Frank the problem with the American Glass Company  is its history which is somewhat vague to say the least. K.R. Haley. & Herman Lowerwitz were business partners involved in the creation of the company in Carney, Kansas, but no date has ever been discovered as to when AGC was founded. They used molds designed by K.R. Haley who in the early 30’s was working for Overmeyer mould in PA. . Then in 1939 Haley & Lowerwitz started the General Glass Company in Greensburg PA. that distributed AGC products so evidently AGC was founded prior to this date.  In 1945 Lowerwitz passed, Haley dissolved General & then reincorporated it under K.R. Haley Glassware in business until 1973, but again K.R. Haley was only a distributor. AGC made animals, lying & sitting boxers, jumping horse bookends, angelfish bookends, etc. & all the other animals you find listed under K.R. Haley since Haley never produced glass under his compay name. Haley stated in correspondence with Evelyn Zemel that many of the animals were introduced in 1945 & continued into the 60’s, however he did not state which animals & who produced them although we do know that Phoenix Glass produced the Reuben line that Haley distributed   in the late 1960’s. All the sketchy information presents a major problem because  L.E. Smith produced the Jumping HorseBookends in 1945-46 & had other AGC molds they produced later so did Haley sell the original AGC molds to L.E. Smith or has this animal been incorrectly attributed all these years?. Kemple Glass also ended up with some of the AGC molds. On the U.S. ChataboutDG board we have not included a history on AGC because of the lack of solid information & I doubt we will ever know much more & I'll tell you why. There is no such place as Carney, Kansas. We have Caney, Kansas, Kearny County, Kansas, but Carney, Kansas simply does not seem to exist. Ken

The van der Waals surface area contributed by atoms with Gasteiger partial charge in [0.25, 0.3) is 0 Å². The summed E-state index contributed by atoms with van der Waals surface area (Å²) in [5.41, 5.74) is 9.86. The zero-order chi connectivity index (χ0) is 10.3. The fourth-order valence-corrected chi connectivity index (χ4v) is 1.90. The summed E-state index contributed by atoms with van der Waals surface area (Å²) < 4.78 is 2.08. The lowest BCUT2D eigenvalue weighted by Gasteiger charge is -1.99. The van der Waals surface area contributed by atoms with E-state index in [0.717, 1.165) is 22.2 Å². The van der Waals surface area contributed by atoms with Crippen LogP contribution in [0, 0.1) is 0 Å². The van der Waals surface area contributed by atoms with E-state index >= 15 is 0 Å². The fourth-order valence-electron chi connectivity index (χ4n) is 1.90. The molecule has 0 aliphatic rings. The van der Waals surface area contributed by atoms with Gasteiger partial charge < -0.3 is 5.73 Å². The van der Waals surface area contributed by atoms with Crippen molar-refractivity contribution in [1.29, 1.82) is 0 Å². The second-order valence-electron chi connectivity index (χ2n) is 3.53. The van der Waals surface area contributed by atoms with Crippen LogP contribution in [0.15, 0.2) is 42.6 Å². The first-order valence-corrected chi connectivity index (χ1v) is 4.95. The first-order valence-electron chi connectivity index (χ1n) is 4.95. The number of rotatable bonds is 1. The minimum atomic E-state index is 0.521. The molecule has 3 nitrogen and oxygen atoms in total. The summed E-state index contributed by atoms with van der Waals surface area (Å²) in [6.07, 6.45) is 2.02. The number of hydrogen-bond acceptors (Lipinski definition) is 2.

Offline Frank

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Re: An almost forgotten US glassworks
« Reply #9 on: October 23, 2011, 06:05:17 PM »
..There is no such place as Carney, Kansas. We have Caney, Kansas, Kearny County, Kansas, but Carney, Kansas simply does not seem to exist....

That does not help  :huh: was that my mistype... no Garmon & Spencer. Thanks for clearing things up a bit more Ken.